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MN Blog Cabin Roundup, 1/31

All U.S. Senate campaigns should publicly release their fundraising totals Friday

from politics.mn by Michael Brodkorb

Most campaigns have already announced their fundraising totals via press releases and will be filling the required paperwork online, which then can be publicly viewed. But while the FEC establishes the deadline for when campaign reports for the U.S. Senate are required to file, campaigns for the U.S. Senate actually file their reports with U.S. Senate Office of Public Records. It could be weeks or months before the reports are available online.

Minneapolis conservation districts are a terrible idea

from streets.mn by Bill Lindeke

This week, Minneapolis’ density debate intensified when Councilmember Cam Gordon introduced a new idea for regulating development. The proposal is called “conservation districts,” and you should read all about them here or here or here. Succinctly described, they’re something more flexible than a historic district (e.g. Marcy-Holmes in Minneapolis, or Summit Avenue in St Paul) but with more clout than a small area plan (e.g. the 38th and Chicago SAP). They seem intended to slow down the pace of change in the city, and according to Eric Roper’s Star Tribune piece, would be particularly appealing to neighborhoods like Marcy-Holmes, Prospect Park, and Calhoun/Isles. He quotes city planner John Smoley as saying, “what we envision this regulating would be architectural styles, development patterns, scale, or landscape designs that are common to the district and notable to the district.”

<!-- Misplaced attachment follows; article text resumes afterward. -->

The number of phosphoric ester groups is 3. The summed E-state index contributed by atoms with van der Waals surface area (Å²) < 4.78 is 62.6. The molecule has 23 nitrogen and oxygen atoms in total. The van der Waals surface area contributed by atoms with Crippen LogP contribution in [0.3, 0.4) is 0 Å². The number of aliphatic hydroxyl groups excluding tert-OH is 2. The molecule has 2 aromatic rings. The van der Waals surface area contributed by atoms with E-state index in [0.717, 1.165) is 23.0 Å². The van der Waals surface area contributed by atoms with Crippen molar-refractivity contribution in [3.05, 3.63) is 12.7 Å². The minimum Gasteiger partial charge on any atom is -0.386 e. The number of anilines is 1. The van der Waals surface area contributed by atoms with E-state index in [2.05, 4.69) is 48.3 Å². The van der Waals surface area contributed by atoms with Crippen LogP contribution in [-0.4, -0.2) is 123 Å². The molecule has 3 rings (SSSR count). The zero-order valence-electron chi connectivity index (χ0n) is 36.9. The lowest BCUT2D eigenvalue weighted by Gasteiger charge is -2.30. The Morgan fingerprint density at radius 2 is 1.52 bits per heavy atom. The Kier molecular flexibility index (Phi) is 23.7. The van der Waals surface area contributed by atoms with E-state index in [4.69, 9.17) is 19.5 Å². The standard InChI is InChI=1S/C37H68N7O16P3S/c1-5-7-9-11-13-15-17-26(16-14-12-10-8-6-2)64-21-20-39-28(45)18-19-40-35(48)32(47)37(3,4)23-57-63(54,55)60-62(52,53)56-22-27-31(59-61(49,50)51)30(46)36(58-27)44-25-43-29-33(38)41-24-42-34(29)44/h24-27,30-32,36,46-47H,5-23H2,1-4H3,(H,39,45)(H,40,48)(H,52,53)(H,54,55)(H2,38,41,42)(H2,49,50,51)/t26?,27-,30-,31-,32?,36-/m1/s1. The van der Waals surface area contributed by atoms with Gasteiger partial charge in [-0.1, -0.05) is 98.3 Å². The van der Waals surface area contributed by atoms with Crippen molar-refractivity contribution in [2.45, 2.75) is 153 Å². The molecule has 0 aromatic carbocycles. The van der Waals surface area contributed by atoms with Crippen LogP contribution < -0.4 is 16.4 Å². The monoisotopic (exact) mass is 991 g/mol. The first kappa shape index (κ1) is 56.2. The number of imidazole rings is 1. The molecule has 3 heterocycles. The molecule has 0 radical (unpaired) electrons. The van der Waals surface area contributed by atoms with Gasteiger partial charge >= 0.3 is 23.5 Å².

If you want a charitable take on this proposal, look elsewhere. In my opinion this is a bad idea, poorly executed. Other than as an exercise in letting off NIMBY steam, I can’t fathom how how Minneapolis can be taking it seriously.

Company men

from LeftMN by Jennifer Tuder

At the January 28 hearing on Polymet’s mining proposal, you could see this bad deal embodied again and again: union leaders (virtually all of them white, working-class men) proudly announced their union memberships and then ceded their time and their voices to multinational corporations, chambers of commerce, and mining lobbyists Iron Range politicians. One after another, those blue collar men in hardhats stepped aside for white collar men in suits who are betraying them through a combination of strategic bankruptcies[ii], right-to-work-for-less laws[iii], and tax kickbacks rebates[iv]. As a metaphor, it’s beautiful. As a reality, it’s heart-breaking.

Memories of my uncle’s service station in Vesta, Minnesota

from Minnesota Prairie Roots by Audrey Kletscher Helbling

FOR DECADES, MY UNCLE HAROLD RAN the filling station along Minnesota State Highway 19 in Vesta.

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